Have I Been Pwned Receives 585 M Passwords from the UK Government
The United Kingdom’s National Crime Agency Improved the HIBP Database with Millions of Passwords.
The service that allows users to verify if their login data was made public, named Have I Been Pwned (HIBP), has been recently helped to expand their database of passwords by the UK government. The National Crime Agency (NCA) of the United Kingdom has shared with this service over 585 million passwords.
This method is practiced also by the FBI that contributed passwords over time to Have I Been Pwned. The information obtained from the UK government was added to the Pwned Passwords’ data. With this, users can check if their passwords were leaked online or not.
Pwned Passwords are hundreds of millions of real world passwords previously exposed in data breaches. This exposure makes them unsuitable for ongoing use as they’re at much greater risk of being used to take over other accounts. They’re searchable online below as well as being downloadable for use in other online systems.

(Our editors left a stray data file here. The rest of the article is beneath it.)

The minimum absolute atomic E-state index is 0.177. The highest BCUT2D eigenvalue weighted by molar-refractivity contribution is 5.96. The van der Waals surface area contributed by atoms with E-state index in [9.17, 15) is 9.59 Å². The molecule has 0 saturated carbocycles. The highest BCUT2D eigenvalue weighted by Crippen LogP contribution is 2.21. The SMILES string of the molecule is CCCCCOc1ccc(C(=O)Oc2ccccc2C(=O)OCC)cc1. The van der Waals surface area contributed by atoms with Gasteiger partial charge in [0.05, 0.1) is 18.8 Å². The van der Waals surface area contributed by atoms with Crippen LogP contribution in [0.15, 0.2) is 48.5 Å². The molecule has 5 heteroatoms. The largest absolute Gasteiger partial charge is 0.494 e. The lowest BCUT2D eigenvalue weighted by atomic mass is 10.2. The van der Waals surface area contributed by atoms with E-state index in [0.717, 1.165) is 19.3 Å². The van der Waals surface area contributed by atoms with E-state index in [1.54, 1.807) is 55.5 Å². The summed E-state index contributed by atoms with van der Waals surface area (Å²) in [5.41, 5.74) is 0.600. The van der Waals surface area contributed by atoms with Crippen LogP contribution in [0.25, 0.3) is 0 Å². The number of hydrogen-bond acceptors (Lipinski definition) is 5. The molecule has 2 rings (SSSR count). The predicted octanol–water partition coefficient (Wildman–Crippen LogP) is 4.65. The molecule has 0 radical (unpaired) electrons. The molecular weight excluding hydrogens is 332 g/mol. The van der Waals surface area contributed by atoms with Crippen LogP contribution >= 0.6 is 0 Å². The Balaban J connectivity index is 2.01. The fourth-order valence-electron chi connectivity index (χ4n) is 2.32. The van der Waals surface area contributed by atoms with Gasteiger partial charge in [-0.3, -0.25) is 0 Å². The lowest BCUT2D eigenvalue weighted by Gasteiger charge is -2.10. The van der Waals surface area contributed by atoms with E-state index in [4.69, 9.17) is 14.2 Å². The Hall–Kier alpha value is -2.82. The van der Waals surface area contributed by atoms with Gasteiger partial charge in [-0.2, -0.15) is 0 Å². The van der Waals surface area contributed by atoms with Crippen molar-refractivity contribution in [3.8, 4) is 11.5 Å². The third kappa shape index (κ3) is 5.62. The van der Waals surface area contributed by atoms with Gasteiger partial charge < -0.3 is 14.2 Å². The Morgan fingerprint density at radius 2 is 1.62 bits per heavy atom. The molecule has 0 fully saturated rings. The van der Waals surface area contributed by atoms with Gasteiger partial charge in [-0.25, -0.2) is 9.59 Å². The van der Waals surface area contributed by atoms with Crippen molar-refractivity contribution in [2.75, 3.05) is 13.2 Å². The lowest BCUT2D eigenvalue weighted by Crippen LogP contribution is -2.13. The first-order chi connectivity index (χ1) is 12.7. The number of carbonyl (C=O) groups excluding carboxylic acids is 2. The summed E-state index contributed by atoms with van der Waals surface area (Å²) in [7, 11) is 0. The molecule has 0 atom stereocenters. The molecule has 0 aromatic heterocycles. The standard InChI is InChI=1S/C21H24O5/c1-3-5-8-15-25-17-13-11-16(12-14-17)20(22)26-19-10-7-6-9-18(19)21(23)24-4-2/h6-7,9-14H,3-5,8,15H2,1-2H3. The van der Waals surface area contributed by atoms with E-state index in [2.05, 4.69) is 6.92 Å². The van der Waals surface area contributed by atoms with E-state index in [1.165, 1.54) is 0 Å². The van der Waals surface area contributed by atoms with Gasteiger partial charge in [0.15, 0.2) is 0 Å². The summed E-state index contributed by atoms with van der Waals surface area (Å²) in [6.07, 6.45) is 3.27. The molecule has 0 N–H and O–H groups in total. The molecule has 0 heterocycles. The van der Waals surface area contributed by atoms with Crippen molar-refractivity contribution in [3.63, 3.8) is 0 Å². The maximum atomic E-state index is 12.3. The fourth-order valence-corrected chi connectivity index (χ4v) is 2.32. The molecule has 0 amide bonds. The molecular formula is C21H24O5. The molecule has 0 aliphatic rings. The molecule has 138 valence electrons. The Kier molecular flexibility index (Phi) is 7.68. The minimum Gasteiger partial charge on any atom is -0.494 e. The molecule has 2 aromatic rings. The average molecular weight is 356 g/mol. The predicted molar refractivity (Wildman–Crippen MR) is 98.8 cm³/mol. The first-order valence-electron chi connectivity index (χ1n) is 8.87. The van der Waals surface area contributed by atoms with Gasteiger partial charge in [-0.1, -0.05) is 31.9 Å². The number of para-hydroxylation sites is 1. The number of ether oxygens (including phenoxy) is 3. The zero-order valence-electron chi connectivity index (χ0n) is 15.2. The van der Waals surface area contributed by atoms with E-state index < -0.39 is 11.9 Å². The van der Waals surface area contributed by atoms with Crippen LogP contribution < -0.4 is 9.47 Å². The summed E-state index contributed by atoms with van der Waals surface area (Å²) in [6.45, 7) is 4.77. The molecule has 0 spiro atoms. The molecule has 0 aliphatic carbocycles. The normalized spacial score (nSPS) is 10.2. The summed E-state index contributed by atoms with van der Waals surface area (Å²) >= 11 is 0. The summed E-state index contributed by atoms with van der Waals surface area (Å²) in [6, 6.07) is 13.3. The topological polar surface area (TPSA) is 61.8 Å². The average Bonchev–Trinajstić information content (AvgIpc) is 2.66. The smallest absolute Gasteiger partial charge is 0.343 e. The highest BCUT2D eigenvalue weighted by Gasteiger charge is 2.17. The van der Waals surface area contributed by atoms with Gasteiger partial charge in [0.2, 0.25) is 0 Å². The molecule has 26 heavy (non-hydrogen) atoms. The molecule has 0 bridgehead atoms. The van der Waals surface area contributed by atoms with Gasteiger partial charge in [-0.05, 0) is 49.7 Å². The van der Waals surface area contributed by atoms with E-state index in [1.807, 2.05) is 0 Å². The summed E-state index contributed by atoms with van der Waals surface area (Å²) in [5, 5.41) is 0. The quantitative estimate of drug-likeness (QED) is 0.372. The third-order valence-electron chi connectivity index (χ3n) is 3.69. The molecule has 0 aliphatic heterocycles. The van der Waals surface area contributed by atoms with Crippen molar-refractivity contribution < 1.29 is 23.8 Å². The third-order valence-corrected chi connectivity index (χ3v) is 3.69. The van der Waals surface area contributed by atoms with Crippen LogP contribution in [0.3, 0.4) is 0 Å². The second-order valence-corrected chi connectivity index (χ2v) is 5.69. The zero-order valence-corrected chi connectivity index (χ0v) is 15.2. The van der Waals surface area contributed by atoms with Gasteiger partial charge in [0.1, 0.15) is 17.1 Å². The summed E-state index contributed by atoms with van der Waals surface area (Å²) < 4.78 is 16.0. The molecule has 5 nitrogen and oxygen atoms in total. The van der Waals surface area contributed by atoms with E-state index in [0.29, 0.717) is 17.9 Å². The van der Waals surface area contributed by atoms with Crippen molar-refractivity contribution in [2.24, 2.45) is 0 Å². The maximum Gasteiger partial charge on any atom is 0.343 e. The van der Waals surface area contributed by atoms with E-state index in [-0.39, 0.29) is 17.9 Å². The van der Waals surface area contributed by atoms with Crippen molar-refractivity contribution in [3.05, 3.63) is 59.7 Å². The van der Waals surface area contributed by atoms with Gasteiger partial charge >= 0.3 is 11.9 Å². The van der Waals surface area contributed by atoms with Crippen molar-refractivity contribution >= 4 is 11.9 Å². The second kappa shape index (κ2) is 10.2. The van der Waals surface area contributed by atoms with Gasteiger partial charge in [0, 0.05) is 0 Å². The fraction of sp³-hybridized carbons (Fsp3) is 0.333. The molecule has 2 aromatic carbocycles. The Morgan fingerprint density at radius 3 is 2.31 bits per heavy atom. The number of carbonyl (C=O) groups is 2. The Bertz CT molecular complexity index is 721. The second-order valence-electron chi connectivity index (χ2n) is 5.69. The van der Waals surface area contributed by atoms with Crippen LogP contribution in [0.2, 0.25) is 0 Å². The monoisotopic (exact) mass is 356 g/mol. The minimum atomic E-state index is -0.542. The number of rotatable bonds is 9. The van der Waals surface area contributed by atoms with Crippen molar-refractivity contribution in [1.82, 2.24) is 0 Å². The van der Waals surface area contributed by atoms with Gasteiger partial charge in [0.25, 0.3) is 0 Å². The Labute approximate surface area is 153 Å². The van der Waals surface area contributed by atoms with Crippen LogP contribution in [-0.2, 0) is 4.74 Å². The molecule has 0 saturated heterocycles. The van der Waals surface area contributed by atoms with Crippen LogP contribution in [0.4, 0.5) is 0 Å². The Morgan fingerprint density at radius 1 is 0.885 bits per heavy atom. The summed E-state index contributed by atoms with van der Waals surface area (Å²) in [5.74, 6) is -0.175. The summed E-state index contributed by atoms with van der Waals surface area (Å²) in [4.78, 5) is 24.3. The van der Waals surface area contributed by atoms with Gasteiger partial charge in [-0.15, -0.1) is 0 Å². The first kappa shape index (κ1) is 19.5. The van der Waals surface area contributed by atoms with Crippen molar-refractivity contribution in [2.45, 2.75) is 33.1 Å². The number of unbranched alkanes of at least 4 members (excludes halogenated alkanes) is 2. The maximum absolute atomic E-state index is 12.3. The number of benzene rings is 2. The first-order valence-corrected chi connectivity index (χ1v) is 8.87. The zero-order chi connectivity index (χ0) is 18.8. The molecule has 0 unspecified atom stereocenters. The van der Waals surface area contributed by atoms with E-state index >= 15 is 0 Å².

The National Cyber Crime Unit (NCCU) of NCA provides the agency with all these credentials that are collected during the analysis of cybersec incidents.
The creator of the HIBP service, by his name Troy Hunt, published yesterday a blog post where he announced that out of all data from the NCA, 225,665,425 passwords were new and unique ones.
The NCA’s corpus represented a significant increase in size. Working in collaboration with the NCA, I imported and parsed out the data set against the existing passwords, I found 225,665,425 completely new instances out of a total set of 585,570,857. As such, this whole set (along with other sources I’d been accumulating since November last year) has all been rolled into a final version of the manually released Pwned Passwords data.
As Mr. Hunt mentioned, the Pwned Passwords service database increased in size with the latest NCA contribution, more specifically growing by 38%.
According to BleepingComputer, the National Crime Agency informed Hunt about the source of the passwords, this coming from a UK business’ cloud storage location. This was used by unknown cybercriminals to store compromised login information. Apparently, according to investigators, the credentials derived from various data breaches and were exposed to third parties which could have resulted in further fraud.
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